An equity analysis requires division of a population into groups according to underlying social advantage. The social stratifier most frequently associated with inequity is wealth measured by the set of assets the family has, rather than by monetary income or expenditure. However, stratification by wealth alone is not the most appropriate way to measure inequities in health; in countries with extreme poverty, the wealthiest quintile often resides only in the capital. Furthermore, measurements of wealth at a household level do not capture intra-household inequalities, such as those conferred by gender, age or position within the household family structure.

Multiple dimensions of inequality exist within countries — such as age, residence (urban or rural), gender, ethnicity, occupation, geographic survey region, and education level. The health gaps between these groups may be as significant as the gaps between rich and poor. Choice of stratifiers (and health measures) for official monitoring purposes must be based on health and human rights challenges and policy needs and opportunities in each country.34,35 Here we use six key stratifiers to illustrate our overarching point about the need for more nuanced equity analysis: sex, education status, urban or rural residence, ethnicity, wealth, and geographic region of residence (Table 2). The full dataset with 20 indicators for six countries is available elsewhere.36

Our selection of variables is not exhaustive and is constrained by the availability of data in the study countries. However, the stratifiers we have chosen may serve as proxies for other factors of interest. For example, the education stratifier is an imperfect proxy of women's empowerment.

The number of regions per survey varies with the size of the sample and other factors. Especially when used in combination with another stratifier, sample sizes in individual regions can become too small to yield meaningful results. Examination of interaction effects between stratifiers allows for the quantification of cumulative disadvantages of multiple risks. Thus, although simultaneous stratification is important, we note that when the sample sizes are low results should be interpreted with caution.

Statistical analysis

Cross-classification of indicators captures the complexity of health disadvantage. We did simple stratification (bivariate analysis) for 11 health indicators and wherever possible, we calculated the values for health indicators for all stratifiers (Table 3). To assess their effect both independently and interactively, simultaneous stratification (trivariate analysis) was then performed for pairs of stratifiers. For example, ethnic group health-outcomes were classified by sex, region, residence, wealth, etc., to determine the compounded effect of variables. Some pairings were not generated in the simultaneously stratified analysis because the resulting subgroup was too small or non-existent (e.g. ethnicity with regions). Likewise, mortality indicators were not included in the simultaneous stratification, because the number of events (deaths) was too small to construct robust rates.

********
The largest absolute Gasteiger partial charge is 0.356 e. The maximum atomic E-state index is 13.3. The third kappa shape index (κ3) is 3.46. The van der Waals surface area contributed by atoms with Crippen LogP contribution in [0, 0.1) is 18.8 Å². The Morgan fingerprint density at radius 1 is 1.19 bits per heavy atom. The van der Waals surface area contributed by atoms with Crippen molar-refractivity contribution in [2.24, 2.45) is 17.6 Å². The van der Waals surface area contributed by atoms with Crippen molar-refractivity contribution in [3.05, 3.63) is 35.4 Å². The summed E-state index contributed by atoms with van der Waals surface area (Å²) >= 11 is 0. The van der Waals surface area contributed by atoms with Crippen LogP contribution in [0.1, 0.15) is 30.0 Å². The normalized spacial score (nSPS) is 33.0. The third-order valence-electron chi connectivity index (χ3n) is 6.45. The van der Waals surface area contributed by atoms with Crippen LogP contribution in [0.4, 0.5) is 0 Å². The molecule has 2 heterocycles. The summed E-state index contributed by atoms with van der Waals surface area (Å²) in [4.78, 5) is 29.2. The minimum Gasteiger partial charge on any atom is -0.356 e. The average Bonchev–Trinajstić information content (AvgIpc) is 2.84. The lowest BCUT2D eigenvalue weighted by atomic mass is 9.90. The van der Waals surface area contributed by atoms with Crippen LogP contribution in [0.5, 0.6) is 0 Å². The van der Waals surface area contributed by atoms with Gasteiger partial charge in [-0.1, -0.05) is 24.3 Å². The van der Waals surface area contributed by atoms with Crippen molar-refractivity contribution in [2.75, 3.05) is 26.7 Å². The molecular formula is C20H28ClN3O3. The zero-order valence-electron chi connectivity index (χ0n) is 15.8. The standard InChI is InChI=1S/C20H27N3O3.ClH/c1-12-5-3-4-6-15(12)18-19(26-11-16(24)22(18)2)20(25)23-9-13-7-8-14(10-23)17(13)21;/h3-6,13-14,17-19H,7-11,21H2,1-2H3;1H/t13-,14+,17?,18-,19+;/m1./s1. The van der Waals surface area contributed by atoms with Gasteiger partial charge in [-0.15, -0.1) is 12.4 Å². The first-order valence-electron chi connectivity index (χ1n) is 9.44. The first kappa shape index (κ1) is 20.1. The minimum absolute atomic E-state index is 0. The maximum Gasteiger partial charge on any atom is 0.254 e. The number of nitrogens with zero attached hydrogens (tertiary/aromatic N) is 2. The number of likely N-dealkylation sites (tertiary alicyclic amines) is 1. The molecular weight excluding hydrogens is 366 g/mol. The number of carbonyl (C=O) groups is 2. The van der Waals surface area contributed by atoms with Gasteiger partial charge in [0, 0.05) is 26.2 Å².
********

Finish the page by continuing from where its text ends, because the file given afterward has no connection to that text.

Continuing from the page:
Multivariate analysis was not undertaken so as to preserve a simple study design and ensure that the methods could be easily replicated. Finally, we assessed statistical significance of the inequities in health status to identify where gaps result from random variation rather than the statistically valid considerations sought for evidence-based policy-making.

We did a between-means comparison for every stratification class (e.g. education) to test the null hypothesis that there is no statistically significant difference between values of an indicator for all classes defined by the stratifc fier (e.g. none, primary, secondary or more). Similar tests were carried out for selected portions of the simultaneously stratified data. We interpret differences where P <0.05. Tests of significance were not performed on the mortality rate indicators, because they are rates rather than proportions. National-level standard errors from DHS reports can be used as a general indication of likely significance between groups for national mortality rates.

 

Results

Previous published work suggests that most indicators are differentiated by wealth quintile, with less differentiation where interventions tend towards being universal. In general, we expected rural health outcomes to be worse than those in urban areas, that poor people would have worse outcomes than those categorized as not poor and we expected a certain degree of heterogeneity between regions and across ethnic groups. We expected that education status of the mother would have an important effect on all health indicators.

Underweight children

Expected results